Building quantitative system: how to deal with system failures
When you are an algorithmic trader, people think you spent your whole day building new fancy strategies that use complex mathematical functions, which is not the case. Instead, quants spent most of their time improving their current infrastructure and scaling their operations.
This is because the greatest danger for a quant shop is the failure of its systems. Miscalculations in the risk engine, systems going down and bugs hiding in hard-to-read code. Quant shops are just like Rome. They aren't built in a day but can be burned in one. So let's talk about a few simple ways to make your systems robust.
You communicate with exchanges via their API however, every exchange has its own API that requires certain information to be provided with every call you do that another might not have. Let me give you an example by looking at how Binance & FTX expect you to place an order.
| Exchange | Api Call | Number of args |
| Binance Spot | /api/v3/order | 14 |
| Binance USD-M futures | /fapi/v1/order | 18 |
| Binance COIN-M futures | /dapi/v1/order | 18 |
| FTX (spot& futs) | /orders | 9 |
So for two exchanges, you have four different endpoints that require between 9 to 18 pieces of information to place an order. This is hard to work with, how we at Musca solved this issue is to create our own API wrapper which expects the same arguments for every API call for every exchange and returns the same information in the same format.
There are already some solutions out there like CCXT but their code is messy, does not unify everything and does not support asynchronous requests. Besides that, if you create your own solution it will be easier to add additional exchanges since your unified wrapper/API is tailored to your needs it will be easier to add additional features and debug.
Data isn’t always your friend
Your systems help you make decisions or make them fully on their own based on the data they are receiving. But what if that data is wrong, delayed or interpreted in the wrong way? Let's look at an example.
| Exchange | Market | Price |
| Binance-f | BTCUSDT-perp | 20520 |
| FTX | BTC-PERP | 20515 |
| Coinbase | BTCUSD | 20514 |
| Coinbase | USDTUSD | 0.99015 |
Let’s play a game, what is the USD price of every market you see above? One of them is not like the others, most people would say the Price is the USD price but that is not the case. Since the contract is nominated in USDT the USD value would be 20317.87$ not 20520. Many will not bat an eye at this inefficiency but it's incredibly important that you take it into account.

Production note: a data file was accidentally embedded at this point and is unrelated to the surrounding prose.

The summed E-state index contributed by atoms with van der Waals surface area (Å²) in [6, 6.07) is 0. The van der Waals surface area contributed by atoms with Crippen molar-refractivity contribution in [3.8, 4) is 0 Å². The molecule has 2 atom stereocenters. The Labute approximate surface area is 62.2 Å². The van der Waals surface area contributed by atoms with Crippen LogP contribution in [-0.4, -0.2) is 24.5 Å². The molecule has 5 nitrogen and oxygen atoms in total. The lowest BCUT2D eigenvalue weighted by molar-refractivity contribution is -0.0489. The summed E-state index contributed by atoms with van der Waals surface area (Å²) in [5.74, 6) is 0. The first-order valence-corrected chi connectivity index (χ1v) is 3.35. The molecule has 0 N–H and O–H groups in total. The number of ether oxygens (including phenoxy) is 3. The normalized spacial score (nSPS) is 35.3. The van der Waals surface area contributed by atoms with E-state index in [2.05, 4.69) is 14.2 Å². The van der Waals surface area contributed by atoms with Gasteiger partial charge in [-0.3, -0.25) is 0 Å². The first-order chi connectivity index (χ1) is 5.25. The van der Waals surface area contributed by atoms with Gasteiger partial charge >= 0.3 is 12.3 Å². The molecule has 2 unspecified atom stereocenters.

Let’s go back to the 13th of May 2022, the UST de-pegging from Luna makes people uncomfortable holding stablecoins resulting in a market sell-off for tether (USDT). What would this mean for someone who does not take into account the live prices of stablecoins?
- Live market prices would be incorrect for USDT pairs
- Your internal balance sheet will be incorrect since you still think tether is 1$.
- Every datapoint that relies on USDT market pricing will be incorrect
Monolithic architecture might really send you back to the stone age.
A Monolithic is the most common way new quants start building their systems, the software is developed as a single unit. All functionality, features and modules are developed as a single entity. It's a simple way to create and deploy systems but is horrible in the long run.
Microservice architecture is in my opinion the superior solution for quants. You can scale out each element independently without downtime, integrate new tech easily and components can be individually tested but most importantly the failure of one microservice does not affect other services.
To explain it in a non-technical way think of a monolithic system as a single trader on the floor, he manages your risk, executes the trades and does your analysis. However, when/if this person fails, everything fails. Microservices are a team of people. One person does risk management, the other executes the trades and another does analysis. If one fails that doesn't mean the whole system fails and he can be replaced. Adding new people with a different skill set is easy they only need to learn to communicate with others on the team.
What if the 3rd parties fail?
But would it survive march 2020? This is one of my favourite questions to ask, would my system be able to survive when exchanges fail?
How would you deal with:
- An exchange disabling trading on a specific market you have a position on
- Deposits/Withdrawals disabled
- Frozen blockchains
- API issues
- Exchange UI issues
Some of these are harder than others, do you have an open position but the exchange disabled trading? Hedge it on another exchange.
But what if the API of an exchange fails? Would your systems be able to detect it and take the necessary action? What about disabled deposits? How will you hedge your bets or save yourself from liquidation when you cannot deposit collateral?
They are all crises you have to take into account and require a lot of creative thinking to find an efficient fix.
There are more than enough opportunities in the crypto markets for those who are patient and manage their risk. But you must be able to be there with cash in hand to take advantage of those opportunities. When others are forced to exit positions the best trading opportunities arise, it's up to you to detect and take advantage of them.
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